But to reach this stage in production also provides an opportunity for gathering opinions from outside one's own consciousness. In the case of the independent film maker, without even a production staff off whom to bounce ideas and from whom to gather opinions, the value of some more objective opinion is even more important.
I got back written reviews from just four people. That is fewer than I had hoped for but it was a good
No one hated it and they all liked at least parts of it.
Three of the four liked it a lot but had widely differing suggestions for changes, and no two people wanted to change the same exact things.
No one came up with a genius idea that allowed me to cut whole minutes while still telling the whole story.
There were several thoughtful explorations along the lines of "what if a certain character were more like this or that."
They all brought up issues that I had already struggled with and had set aside as either irrelevant or as requiring adding more or completely different scenes to the film. There were also a few instances where the character or scene existed for a logical tactical reason which my reviewer had not perceived. For example, there is a scene with two characters whose only raison d'etre is to conceal the Old Man and his trunk from the view of the gate attendant until the last possible moment.
I am grateful for all the suggestions even if I don't use many of them. But there was one objection which troubled me a lot and has made me decide to re-write two of the sequences, replacing a major character, even though that involves quite a lot of work.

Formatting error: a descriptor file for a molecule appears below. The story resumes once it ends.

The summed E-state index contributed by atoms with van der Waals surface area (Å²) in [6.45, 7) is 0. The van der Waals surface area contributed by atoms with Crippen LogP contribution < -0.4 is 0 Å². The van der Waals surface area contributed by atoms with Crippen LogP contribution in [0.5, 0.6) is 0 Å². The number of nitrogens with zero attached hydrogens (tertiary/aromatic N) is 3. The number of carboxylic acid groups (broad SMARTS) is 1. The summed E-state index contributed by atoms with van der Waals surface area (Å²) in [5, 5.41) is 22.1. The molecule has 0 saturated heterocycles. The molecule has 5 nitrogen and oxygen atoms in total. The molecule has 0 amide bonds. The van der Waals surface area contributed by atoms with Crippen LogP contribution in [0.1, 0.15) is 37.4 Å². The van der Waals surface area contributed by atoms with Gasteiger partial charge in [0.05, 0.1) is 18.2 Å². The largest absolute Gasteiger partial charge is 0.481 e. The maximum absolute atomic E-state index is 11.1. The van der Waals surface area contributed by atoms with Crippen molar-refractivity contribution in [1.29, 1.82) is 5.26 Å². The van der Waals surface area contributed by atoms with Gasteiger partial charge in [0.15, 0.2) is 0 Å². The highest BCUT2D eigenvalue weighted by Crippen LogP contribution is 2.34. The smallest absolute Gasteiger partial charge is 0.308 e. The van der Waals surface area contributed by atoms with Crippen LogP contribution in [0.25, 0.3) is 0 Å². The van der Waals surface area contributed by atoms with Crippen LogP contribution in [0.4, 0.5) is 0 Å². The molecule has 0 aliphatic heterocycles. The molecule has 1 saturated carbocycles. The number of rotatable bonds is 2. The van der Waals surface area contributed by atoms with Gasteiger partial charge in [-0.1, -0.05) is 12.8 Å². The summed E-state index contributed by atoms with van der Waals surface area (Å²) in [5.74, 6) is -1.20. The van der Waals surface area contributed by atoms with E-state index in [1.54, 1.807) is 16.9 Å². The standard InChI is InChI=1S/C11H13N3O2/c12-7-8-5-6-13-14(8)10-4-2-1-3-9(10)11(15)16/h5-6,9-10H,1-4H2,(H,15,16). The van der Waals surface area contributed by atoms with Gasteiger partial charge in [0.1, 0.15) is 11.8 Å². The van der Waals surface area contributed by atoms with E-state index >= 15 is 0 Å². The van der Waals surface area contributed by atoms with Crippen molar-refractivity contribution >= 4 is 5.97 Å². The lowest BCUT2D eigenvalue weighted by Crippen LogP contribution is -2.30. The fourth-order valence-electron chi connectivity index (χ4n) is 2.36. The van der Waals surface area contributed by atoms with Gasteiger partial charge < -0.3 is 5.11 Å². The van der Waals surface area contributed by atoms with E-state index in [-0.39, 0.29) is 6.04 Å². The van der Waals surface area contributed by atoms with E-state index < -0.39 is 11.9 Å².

I had written in a character who could be perceived as a cultural slur. If you are a regular reader of this blog, you will recognize him from some posts about character design that I did a while back. He is the one for which I created a head-and-shoulders maquette out of Sculpey.
|Two drawn angles of Kevin, and his unfinished maquette.|
I was bothered not only because one reviewer strongly disliked the character but because my wife had expressed a similar dislike. (Some other reviewers did like Kevin for his strong comedy value.) And in my heart I didn't feel strongly attached to this character as I did to all the others in the film. In fact, I recognized that the character was artificial, conceived to advance the story as a person who had to provide a certain amount of resistance to letting the Old Man get past him, but who would then capitulate. He was a comic character, but comedy based too much on cultural stereotypes is unnecessary and unwise; I realized that a characterization that could be perceived as demeaning in this way would be shameful to have in my film.
And so, after much thought, I created another character who could fulfill the same purpose as Kevin had, but with different motives. He is actually better developed than the first one; he has a believable back story and a better relationship with the supervisor character with whom he interacts. It was a struggle to back myself up and re-think the two sequences that are involved, but I am now comfortable with the result.
|Examples of the facial expressions inspired my my new character, Howard.|
The lesson here is that nothing in your work should be considered immune from change if the reason for change is a strong one. Walt Disney knew this when he cut two already-animated sequences from Snow White. We should all remain open to the possibility of change even when it is painful.